Rule 52 permits a lawyer to take up part-time employment with the consent of its parent state Bar Council. The nature of work, however, must not be in conflict with their professional work and it should not be against the dignity of a legal professional to engage in the same.

Understanding the immense distress that several lawyers find themselves in, a number of State Bar Councils have taken steps to come to the aid of these lawyers.

On July 10, the Bar Council of Delhi wrote to the Prime Minister urging the allocation of Rs. 500 crore from the Contingency Fund of India and PM Cares Fund towards the hardships being faced by lawyers. BCD Chairman, KC Mittal also claims to have disbursed financial assistance to the tune of Rs. 8 crore amongst 1600 struggling lawyers in Delhi. Other Bar Councils including Assam, Karnataka, Arunachal Pradesh, Tamil Nadu & Puducherry and others have also set up distress funds.

Not only financial assistance, but certain relaxations to allow lawyers to take up these non-legal jobs have also been made by some Bar Councils. Taking note of the financial difficulties being faced by its members, the Bar Council of Gujarat, decided to allow lawyers enrolled with it to take up other jobs for financial gain till December 31, 2020. The Bar Council of India is yet to respond to this resolution, which has been sent for approval.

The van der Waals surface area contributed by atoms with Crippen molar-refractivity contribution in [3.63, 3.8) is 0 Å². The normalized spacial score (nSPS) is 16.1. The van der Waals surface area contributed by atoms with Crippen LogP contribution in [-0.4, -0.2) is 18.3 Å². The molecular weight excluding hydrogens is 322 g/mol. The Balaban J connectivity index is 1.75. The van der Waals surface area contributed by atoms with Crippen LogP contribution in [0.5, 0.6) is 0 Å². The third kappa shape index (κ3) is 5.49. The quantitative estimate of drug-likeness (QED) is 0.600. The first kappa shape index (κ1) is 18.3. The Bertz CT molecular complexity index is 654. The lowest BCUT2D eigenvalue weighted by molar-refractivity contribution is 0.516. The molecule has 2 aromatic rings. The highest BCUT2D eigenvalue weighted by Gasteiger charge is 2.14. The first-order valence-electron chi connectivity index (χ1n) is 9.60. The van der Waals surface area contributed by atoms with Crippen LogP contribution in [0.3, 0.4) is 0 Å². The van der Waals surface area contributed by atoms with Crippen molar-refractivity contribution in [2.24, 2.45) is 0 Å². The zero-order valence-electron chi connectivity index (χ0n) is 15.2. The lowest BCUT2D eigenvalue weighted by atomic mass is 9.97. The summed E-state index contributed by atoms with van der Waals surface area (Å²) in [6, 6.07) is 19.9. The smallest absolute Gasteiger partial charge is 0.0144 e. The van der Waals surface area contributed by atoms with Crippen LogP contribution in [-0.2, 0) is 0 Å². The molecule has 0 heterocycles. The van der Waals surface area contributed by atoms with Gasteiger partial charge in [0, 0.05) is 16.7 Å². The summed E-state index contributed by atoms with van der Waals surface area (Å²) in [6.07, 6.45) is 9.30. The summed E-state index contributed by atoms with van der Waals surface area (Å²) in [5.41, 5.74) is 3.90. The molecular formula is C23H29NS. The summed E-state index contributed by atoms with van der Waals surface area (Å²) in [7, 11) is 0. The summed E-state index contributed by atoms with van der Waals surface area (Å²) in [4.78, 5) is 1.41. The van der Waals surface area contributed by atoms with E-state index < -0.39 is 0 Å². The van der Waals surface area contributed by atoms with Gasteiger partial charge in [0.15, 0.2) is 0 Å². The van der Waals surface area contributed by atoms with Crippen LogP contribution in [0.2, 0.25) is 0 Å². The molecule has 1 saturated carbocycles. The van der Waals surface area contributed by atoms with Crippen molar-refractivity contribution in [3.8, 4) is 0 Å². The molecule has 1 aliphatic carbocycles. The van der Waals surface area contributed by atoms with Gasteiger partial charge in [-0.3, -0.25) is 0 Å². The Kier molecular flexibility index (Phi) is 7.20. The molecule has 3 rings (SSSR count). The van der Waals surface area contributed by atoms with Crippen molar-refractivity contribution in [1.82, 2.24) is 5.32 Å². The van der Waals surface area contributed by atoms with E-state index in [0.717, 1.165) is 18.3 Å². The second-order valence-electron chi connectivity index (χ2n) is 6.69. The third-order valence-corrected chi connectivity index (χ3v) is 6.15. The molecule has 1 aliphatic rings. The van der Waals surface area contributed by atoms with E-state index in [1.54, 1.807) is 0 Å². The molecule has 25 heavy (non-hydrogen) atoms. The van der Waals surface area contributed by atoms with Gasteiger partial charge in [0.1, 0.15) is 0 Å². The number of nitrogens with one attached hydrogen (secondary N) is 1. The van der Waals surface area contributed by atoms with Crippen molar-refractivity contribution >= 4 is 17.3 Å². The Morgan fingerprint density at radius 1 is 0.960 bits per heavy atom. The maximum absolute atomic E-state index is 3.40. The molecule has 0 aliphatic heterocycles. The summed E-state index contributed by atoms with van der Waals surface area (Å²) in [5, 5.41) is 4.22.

Bar Council of Maharashtra and Goa also decided to not charge any readmission fee (which is around Rs. 25,000) from members who wish to surrender their licence to practice in order to take up some other employment and resume their practice after restoration of normalcy.

It has been learnt through sources that various State Bar Councils are in talks to approach the Supreme Court seeking financial assistance and an allocation of funds from the central Contingency Fund.

In the meantime, struggling and dismayed lawyers will seemingly have to resort to various permissible channels through which they can generate an income.

(Names of the interviewed advocates have been changed, having regard to their privacy)